A Trio Of Organic Whiskies
How about some very responsible, organic whiskies for a change? All three of today’s whiskies are certified by the Soil Association, UK’s leading food and farming charity and organic certification body.
So what does that actually mean? Well, for one, the malted barley must be grown without chemical fertilisers and with only restricted use pesticides. The yeast employed for fermentation must also have Soil Association certification.
As far as I understand, there’s no specific requirement for the casks that are used. Although, I do know that the wood used for virgin oak casks for the Benromach Organic, is grown in sustainably managed forests in Missouri.
Today however, I’ll be taking a closer look at three other organic whiskies. One is a blend called Highland Harvest Seven Casks, which is made up of… seven casks of Highland whisky. And that’s really all I know.
I also picked two organic whiskies from Loch Lomond. Both were released in 2013, right before the distillery was taken over by the new owners. Because Loch Lomond produces both malt and grain whisky, they can actually make a single blend: a blended whisky from one distillery. The other Loch Lomond is an organic single malt whisky.
Nose: Lots of grain, with a light and grassy fruitiness. Some white grapes, ripe apples and a whiff of vanilla. After a while a sour beer-like aroma pops up. Or maybe even baby puke. Not good. Farmy too, but not in a good way.
Taste: Sweet, as in how wort is very sugary, and sour, like crisp, sour apples. Slightly spicy with a hint of nutmeg and pepper. Lacks complexity.
Finish: Ripe apples, apple peel and malt. Short.
Nose: Glue to start, accompanied by a whisper of smoke. Now lots of melted butter and a fair amount of vanilla, but also lemon zest and lavender.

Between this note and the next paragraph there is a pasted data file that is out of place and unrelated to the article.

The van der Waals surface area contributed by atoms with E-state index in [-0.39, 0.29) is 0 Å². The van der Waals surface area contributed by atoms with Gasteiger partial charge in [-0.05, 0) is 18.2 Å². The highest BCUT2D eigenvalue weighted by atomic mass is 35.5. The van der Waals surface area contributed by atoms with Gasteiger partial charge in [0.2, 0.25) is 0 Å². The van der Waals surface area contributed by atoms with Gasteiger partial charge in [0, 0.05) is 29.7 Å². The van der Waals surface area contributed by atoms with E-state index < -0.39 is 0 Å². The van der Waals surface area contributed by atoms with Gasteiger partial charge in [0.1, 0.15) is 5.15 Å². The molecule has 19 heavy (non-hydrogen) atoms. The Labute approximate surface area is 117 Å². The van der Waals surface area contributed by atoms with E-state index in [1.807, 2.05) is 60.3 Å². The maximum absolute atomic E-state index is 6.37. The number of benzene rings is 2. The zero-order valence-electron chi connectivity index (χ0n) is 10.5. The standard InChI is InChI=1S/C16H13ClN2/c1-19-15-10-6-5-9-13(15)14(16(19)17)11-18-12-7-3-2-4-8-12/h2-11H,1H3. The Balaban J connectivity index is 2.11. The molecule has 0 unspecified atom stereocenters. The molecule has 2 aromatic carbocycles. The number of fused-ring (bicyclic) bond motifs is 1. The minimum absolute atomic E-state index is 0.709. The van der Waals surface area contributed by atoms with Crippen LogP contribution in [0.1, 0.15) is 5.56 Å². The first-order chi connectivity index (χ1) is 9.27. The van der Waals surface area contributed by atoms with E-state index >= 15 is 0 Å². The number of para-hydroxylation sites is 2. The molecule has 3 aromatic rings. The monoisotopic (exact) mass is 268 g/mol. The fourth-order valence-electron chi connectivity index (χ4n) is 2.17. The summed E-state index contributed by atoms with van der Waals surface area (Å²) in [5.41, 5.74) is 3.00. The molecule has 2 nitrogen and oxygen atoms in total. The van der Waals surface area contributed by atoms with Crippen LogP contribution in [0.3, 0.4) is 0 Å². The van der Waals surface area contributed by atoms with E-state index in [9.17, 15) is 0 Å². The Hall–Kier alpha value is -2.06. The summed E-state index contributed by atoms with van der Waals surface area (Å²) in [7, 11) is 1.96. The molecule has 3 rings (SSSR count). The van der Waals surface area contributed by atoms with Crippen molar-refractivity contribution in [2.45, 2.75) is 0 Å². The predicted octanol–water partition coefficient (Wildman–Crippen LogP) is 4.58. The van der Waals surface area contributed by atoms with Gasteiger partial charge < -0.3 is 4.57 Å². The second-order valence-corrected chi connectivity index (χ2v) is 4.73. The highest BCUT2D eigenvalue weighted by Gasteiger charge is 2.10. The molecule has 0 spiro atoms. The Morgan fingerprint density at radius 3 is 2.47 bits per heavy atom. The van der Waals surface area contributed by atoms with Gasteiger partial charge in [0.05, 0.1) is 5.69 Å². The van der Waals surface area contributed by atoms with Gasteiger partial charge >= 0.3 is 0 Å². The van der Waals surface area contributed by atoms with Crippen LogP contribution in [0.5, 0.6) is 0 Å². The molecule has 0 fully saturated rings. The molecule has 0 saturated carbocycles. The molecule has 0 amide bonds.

Taste: A hint of cardboard, quickly followed icing sugar, vanilla and caramel. Finally there’s some apple peel and bitter oranges.
Finish: Lingers on fruit, slightly bitter. Medium in length.
Nose: Extremely grassy, with a touch of wet cardboard as well. Some Werther’s Original, but deliciously fruity as well. There’s definitely some pink grapefruit and lime in here. It reminds of Littlemill a bit, but with more vanilla. Not very complex though.
Taste: Very creamy mouthfeel. Sweet brown sugar at first, but then the fruitiness takes over. Pink grapefruit for sure, as well as some lemon zest. There’s the cardboard again, but also some white pepper. This is indeed very Littlemill-esque.
Finish: Fruit, mainly. On the shorter side.
The Highland Harvest is not at all for me. But the Loch Lomonds were a marked improvement after that false start. While the Single Blend is still not all that, I really enjoyed the Single Malt. I’m betting quite a bit of it was distilled in those straight-necked pot stills, similar to the ones that were used in the now defunct Littlemill distillery.
Thijs is a spirits writer and accredited liquorist from The Netherlands. He runs the blog Words of Whisky and contributes to a number of Dutch and international publications.